Snappy antiques? You bet! Andrew Brunk of Brunk Auctions gives his tips on how to begin curating a valuable antique collection.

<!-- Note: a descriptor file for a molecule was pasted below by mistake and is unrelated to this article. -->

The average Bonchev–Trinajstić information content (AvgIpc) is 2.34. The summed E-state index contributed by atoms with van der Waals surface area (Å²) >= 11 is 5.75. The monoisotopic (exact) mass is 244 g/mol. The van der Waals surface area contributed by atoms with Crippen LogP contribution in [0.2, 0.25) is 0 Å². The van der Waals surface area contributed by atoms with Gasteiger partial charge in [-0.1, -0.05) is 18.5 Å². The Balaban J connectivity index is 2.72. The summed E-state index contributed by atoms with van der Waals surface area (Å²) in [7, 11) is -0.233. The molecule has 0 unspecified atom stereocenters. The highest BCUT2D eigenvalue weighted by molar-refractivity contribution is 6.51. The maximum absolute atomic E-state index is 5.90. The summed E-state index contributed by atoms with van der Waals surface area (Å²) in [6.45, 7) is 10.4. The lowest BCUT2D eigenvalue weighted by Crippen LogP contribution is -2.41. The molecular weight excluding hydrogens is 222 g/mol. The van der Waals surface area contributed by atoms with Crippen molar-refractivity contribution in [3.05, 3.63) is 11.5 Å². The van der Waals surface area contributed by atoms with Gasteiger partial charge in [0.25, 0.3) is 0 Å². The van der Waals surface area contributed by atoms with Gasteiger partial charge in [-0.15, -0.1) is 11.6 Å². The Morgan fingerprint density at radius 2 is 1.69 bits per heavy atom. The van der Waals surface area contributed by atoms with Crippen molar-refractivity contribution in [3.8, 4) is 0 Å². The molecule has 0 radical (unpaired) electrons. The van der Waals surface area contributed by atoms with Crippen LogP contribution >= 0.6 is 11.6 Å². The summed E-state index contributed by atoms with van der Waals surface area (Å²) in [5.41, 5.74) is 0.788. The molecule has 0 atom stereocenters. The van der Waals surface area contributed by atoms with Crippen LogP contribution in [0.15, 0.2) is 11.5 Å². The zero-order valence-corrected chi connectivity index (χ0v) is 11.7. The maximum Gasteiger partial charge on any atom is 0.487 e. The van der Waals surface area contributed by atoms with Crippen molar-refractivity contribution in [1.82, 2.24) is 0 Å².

-Passionate collectors often do collect regionally, and we have people who will buy things very specifically because their filling up a certain part of their self. But some people are just [unk] and they want great things across the board. What really matters from a value perspective is who wants it. Because even if it's the only one of its kind and it's in perfect shape, if nobody out there wants it, it's not worth anything. So that's what we are always trying to guage. Demand is a really big part of the chemistry of it all. But that also makes for opportunity in the market and, you know, there are always great opportunities out there. The trick is recognizing them and knowing when they're in front of you. My advice to someone who's thinking of collecting is have good focus, you know, narrow in on what it is you really want to collect. Study it, and learn it, and find the very best examples that you can. Whatever your price range is, instead of buying 10 okay things, take that money and buy 1 really great thing. -You're out and about on the antique trail-- you're in some flea market or something, what are some things you should be looking for? -Things that have real visual snap! Things when you see them-- that are fun and interesting, and just somehow different. And age has very little to do with value anymore. A lot of times there-- people might undervalue something because it's not very old, when in fact there's a great market for it. In a lot of cases, you can buy good, genuine antiques that will at least presumably hold their value in a way for less at a cost to go and buy a new imported one at the furniture store. I encourage people to buy things they love, and enjoy them, use them, decorate with them, live with them, and hopefully down the road they'll be-they'll be worth more money.